Climate change impacts every species—but few to the extent that it hurts polar bears.  As the World Wildlife Foundation (WWF) explains, “Polar bears rely heavily on the sea ice environment for traveling, hunting, mating, resting, and in some areas, maternal dens.”  In addition, Polar bears hunt animals like ringed and bearded seals, which also depend on these environments.  But as temperatures warm around the Arctic, sea ice is melting—hurting Polar bears directly and depleting their food sources.

Without aggressive climate change policies, polar bears will likely be extinct within a century.  But according to Polar Bears International, retreating sea ice is creating a more imminent threat to polar bears; as it forces “nutritionally stressed polar bears to spend more time on shore,” the number of encounters between humans and polar bears is destined to increase.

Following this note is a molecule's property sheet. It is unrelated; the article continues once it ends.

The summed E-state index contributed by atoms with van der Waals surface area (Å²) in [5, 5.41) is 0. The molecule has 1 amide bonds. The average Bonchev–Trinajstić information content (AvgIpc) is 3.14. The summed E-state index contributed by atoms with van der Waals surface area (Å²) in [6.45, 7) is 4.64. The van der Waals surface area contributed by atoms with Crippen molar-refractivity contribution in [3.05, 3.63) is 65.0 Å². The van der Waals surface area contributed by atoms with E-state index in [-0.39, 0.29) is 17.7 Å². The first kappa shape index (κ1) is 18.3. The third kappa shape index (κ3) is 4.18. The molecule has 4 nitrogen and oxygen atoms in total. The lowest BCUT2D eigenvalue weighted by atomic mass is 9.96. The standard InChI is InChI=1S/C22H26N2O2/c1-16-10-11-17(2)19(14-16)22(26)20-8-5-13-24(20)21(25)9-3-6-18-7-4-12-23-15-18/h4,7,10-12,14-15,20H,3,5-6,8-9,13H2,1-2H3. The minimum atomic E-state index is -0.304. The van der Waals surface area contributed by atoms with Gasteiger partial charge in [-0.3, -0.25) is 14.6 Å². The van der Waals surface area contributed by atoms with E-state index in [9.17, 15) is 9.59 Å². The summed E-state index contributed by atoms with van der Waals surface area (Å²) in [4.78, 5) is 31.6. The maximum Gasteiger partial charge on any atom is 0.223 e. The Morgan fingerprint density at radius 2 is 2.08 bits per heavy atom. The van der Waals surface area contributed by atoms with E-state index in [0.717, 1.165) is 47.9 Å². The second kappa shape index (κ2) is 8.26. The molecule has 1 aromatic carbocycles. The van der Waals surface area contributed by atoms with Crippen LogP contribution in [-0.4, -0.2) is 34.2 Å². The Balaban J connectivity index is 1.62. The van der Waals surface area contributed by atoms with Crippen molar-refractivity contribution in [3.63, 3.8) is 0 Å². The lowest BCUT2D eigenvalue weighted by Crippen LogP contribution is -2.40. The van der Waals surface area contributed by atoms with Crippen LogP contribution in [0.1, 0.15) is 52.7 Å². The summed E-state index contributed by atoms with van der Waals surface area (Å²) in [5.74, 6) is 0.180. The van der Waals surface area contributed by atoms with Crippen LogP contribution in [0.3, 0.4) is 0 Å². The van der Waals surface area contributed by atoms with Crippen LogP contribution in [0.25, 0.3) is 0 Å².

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Interactions with humans pose a surprisingly large threat to Polar bears, especially during the first week of November when hundreds of Polar bears migrate to their winter habitat.  The town of Churchill, Manitoba, which lies along the migration route, has taken steps to remove food sources and implement a bear-spotting hotline to lead the way in co-existence.  But the Canadian government can do more to help fund efforts in more towns and improve non-invasive tracking.

You can sign this petition asking the Canadian government to help with these efforts.

To continue speaking up, sign these other petitions as well:

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